On November 27, Ivan Abazher, Civic Chamber member from the Republic of Crimea and chair of the Council of Crimea’s Regional Bulgarian National Cultural Autonomy, was supposed to leave for Geneva to attend the Twelfth Session of the UN Forum on Minority Issues operating under the UN Human Rights Council.
“I received an attendance confirmation, although many of my colleagues from Crimea (public people heading ethnic associations, including those of Crimean Tatars) also wanted to participate [in the forum], but were unable to do so,” he said.
But the Swiss Embassy failed to issue a visa to Ivan Abazher in time for the event: “I am a member of the Civic Chamber of Russia and the Civic Chamber of Crimea and the head of an ethnic association that will celebrate its 25th anniversary later this year; I find it odd that for the first time in my life they have prevented me from attending an event at an international venue designed for hearing the opinions of all sides.”
“I am confident that the rights of the people of Crimea will be discussed at that forum. From my extensive experience (I have attended UN events and OSCE conferences), I know that the information about Crimea that is presented on such occasions is untrue. To be more precise, we often hear sheer lies and no one opposes the liars because the Crimeans are often deprived of the chance to attend these events. I think that this is absolutely unacceptable. And I ask myself: Does humanity need these events and organizations in their present shape?” he said.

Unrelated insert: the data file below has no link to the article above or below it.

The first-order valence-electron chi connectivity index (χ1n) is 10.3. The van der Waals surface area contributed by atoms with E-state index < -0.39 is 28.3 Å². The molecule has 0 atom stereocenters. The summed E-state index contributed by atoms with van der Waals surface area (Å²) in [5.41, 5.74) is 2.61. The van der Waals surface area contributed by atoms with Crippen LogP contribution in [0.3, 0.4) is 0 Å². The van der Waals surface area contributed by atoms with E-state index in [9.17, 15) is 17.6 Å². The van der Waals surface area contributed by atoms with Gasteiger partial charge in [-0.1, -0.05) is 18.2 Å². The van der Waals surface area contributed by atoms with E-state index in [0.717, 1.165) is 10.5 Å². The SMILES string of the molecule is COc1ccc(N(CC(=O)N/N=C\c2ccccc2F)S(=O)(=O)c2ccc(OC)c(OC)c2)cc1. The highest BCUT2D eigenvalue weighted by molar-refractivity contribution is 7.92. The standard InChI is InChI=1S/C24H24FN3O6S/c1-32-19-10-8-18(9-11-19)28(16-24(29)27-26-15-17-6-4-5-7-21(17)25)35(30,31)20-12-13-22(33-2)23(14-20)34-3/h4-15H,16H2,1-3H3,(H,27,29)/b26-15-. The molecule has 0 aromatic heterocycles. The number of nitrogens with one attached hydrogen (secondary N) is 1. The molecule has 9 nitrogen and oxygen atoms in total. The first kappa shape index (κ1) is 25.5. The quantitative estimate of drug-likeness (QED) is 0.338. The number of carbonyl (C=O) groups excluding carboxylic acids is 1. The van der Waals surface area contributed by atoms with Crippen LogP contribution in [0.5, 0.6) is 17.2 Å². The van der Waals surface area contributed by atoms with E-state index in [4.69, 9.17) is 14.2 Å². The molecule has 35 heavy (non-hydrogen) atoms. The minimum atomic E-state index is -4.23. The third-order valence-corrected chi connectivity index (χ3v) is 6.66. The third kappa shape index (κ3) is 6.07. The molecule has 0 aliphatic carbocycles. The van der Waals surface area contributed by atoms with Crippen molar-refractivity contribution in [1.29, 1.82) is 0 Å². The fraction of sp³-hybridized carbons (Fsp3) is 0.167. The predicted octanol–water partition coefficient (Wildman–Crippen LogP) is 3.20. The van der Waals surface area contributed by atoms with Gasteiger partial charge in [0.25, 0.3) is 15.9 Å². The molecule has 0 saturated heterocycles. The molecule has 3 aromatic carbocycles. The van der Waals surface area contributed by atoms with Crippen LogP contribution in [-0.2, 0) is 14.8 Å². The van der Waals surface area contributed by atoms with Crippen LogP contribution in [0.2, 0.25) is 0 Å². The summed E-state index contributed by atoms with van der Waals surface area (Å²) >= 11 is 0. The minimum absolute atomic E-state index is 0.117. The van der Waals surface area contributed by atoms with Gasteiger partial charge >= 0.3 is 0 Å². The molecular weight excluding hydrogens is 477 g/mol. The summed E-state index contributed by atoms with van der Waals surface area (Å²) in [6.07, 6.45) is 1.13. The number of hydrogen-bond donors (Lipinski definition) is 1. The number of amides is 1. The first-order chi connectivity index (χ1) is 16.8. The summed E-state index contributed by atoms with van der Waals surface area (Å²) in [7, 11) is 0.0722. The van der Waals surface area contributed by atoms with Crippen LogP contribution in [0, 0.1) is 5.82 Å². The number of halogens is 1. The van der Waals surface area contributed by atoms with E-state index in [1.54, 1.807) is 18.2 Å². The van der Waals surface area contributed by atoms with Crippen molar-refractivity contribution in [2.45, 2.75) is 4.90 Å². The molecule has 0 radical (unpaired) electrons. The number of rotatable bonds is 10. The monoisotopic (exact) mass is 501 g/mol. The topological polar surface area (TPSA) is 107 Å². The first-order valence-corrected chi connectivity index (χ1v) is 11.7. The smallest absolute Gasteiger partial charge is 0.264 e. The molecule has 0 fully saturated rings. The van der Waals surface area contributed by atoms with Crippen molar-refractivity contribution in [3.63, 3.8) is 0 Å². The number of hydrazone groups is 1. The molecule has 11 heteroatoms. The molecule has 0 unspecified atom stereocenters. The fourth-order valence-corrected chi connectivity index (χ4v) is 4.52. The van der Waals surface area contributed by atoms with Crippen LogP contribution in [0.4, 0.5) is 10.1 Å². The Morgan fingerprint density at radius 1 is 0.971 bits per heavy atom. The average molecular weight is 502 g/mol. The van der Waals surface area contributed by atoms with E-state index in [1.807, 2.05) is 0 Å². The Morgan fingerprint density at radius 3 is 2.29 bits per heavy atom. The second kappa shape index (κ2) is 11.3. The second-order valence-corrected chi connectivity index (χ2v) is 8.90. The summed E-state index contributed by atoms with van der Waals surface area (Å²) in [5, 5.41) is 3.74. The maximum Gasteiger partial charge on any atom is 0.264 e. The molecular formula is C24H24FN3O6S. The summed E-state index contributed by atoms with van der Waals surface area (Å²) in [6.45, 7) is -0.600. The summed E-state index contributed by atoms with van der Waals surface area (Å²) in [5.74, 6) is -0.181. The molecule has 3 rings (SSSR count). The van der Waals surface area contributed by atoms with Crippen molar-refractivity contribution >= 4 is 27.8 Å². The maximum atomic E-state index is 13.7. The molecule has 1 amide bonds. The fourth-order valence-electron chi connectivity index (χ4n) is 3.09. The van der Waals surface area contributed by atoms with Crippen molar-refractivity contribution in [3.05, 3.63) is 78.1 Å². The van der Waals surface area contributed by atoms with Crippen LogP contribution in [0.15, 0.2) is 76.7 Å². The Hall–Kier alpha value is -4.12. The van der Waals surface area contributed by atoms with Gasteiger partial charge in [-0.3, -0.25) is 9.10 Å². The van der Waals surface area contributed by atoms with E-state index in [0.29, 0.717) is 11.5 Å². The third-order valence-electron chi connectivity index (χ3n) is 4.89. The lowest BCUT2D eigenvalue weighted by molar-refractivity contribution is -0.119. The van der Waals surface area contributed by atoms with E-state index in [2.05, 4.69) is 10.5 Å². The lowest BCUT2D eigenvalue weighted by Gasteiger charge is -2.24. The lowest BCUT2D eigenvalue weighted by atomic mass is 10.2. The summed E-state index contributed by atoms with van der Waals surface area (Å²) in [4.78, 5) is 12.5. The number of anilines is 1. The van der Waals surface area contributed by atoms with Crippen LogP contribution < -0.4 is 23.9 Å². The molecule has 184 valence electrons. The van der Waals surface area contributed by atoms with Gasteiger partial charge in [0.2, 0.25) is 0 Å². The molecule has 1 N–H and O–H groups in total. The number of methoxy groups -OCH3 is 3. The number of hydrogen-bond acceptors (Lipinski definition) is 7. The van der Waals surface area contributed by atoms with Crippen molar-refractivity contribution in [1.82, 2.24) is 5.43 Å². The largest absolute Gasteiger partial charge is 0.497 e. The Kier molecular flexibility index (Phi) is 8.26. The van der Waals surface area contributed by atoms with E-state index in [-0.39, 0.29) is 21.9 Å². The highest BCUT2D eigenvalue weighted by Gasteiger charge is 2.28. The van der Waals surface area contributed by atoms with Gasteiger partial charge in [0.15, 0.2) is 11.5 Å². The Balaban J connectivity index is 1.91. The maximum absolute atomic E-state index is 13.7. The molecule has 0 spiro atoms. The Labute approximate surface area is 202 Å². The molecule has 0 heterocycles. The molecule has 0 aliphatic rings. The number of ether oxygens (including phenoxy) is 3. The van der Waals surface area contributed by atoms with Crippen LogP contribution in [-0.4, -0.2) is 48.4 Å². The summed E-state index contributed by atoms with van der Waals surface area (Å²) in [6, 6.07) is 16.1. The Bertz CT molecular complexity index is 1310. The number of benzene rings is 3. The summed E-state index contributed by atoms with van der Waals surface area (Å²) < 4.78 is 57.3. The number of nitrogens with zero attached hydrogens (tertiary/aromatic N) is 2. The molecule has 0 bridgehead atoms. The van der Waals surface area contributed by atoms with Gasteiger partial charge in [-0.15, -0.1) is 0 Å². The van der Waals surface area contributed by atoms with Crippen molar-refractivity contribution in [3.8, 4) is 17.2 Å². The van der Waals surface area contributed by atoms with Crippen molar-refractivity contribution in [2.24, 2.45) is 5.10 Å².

He also noted that the Crimeans were isolated economically and deprived of the freedom of movement, but international organizations were not responding in any meaningful way to this injustice.
“As I see it, the media, both Russian and foreign, should be taking an interest in this. Why are the Crimeans in total isolation? Where is the reaction from international human rights NGOs? Why does the UN take no action, when people invited to its events are deprived of the possibility to attend them?” he asked.
On the same day (November 27), head of the Civic Chamber Commission for the Development of Information Community, Media and Mass Communications Alexander Malkevich
announced that the US Embassy had cancelled his G-2 visa issued to participants in international events: “Obviously, they decided to do this after monitoring my public remarks at the OSCE summit in Warsaw, the Human Rights Council’s meeting in Geneva, OSCE events in Moscow, the Internet Governance Forum in Berlin, and the Paris Peace Forum. I always make my remarks openly and criticize the Western practices of regulating freedom of expression.”
“It turns out that debates become inconclusive, if they allow us to attend a Western discussion venue. So, they behave like sulking kids, who sweep chess pieces off the board, and their only argument is to oust a rival,” he said. “It has to be concluded that owing to a lack of expert and well-reasoned answers to our position, they are just trying to ignore or isolate us. But we will not give up and we will continue our struggle. We want the entire world to see that the West is using all means possible to evade honest discussion and open debate.”